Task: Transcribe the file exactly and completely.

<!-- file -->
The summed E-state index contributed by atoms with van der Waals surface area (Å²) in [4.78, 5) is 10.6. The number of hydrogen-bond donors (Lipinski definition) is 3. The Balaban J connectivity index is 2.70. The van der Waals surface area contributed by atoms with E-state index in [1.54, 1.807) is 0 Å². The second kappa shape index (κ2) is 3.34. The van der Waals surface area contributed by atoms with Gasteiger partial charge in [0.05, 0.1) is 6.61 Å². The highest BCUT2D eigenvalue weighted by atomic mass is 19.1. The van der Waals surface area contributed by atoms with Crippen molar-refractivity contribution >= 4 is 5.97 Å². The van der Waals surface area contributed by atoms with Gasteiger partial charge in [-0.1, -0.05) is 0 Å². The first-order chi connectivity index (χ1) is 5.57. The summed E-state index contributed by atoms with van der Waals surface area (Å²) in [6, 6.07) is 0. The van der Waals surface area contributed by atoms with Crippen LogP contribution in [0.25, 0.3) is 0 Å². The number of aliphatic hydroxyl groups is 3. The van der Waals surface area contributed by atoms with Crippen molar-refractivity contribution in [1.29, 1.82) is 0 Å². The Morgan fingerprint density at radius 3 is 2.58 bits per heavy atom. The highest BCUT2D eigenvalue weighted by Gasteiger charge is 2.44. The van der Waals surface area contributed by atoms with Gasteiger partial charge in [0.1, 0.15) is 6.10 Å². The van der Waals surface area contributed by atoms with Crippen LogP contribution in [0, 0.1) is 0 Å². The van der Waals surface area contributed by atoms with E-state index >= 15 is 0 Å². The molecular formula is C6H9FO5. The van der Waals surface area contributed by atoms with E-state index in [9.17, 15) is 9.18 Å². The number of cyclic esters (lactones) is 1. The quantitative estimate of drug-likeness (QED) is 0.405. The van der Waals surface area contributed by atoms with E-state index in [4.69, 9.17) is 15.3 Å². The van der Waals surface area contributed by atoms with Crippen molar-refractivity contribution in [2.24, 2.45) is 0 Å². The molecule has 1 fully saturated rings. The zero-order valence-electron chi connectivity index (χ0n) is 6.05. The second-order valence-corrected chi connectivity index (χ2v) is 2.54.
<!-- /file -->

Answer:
The summed E-state index contributed by atoms with van der Waals surface area (Å²) in [4.78, 5) is 10.6. The number of hydrogen-bond donors (Lipinski definition) is 3. The Balaban J connectivity index is 2.70. The van der Waals surface area contributed by atoms with E-state index in [1.54, 1.807) is 0 Å². The second kappa shape index (κ2) is 3.34. The van der Waals surface area contributed by atoms with Gasteiger partial charge in [0.05, 0.1) is 6.61 Å². The highest BCUT2D eigenvalue weighted by atomic mass is 19.1. The van der Waals surface area contributed by atoms with Crippen molar-refractivity contribution >= 4 is 5.97 Å². The van der Waals surface area contributed by atoms with Gasteiger partial charge in [-0.1, -0.05) is 0 Å². The first-order chi connectivity index (χ1) is 5.57. The summed E-state index contributed by atoms with van der Waals surface area (Å²) in [6, 6.07) is 0. The van der Waals surface area contributed by atoms with Crippen LogP contribution in [0.25, 0.3) is 0 Å². The number of aliphatic hydroxyl groups is 3. The van der Waals surface area contributed by atoms with Crippen molar-refractivity contribution in [1.29, 1.82) is 0 Å². The Morgan fingerprint density at radius 3 is 2.58 bits per heavy atom. The highest BCUT2D eigenvalue weighted by Gasteiger charge is 2.44. The van der Waals surface area contributed by atoms with Gasteiger partial charge in [0.1, 0.15) is 6.10 Å². The van der Waals surface area contributed by atoms with Crippen LogP contribution in [0, 0.1) is 0 Å². The van der Waals surface area contributed by atoms with E-state index >= 15 is 0 Å². The molecular formula is C6H9FO5. The van der Waals surface area contributed by atoms with E-state index in [9.17, 15) is 9.18 Å². The number of cyclic esters (lactones) is 1. The quantitative estimate of drug-likeness (QED) is 0.405. The van der Waals surface area contributed by atoms with E-state index in [4.69, 9.17) is 15.3 Å². The van der Waals surface area contributed by atoms with Crippen molar-refractivity contribution in [2.24, 2.45) is 0 Å². The molecule has 1 fully saturated rings. The zero-order valence-electron chi connectivity index (χ0n) is 6.05. The second-order valence-corrected chi connectivity index (χ2v) is 2.54.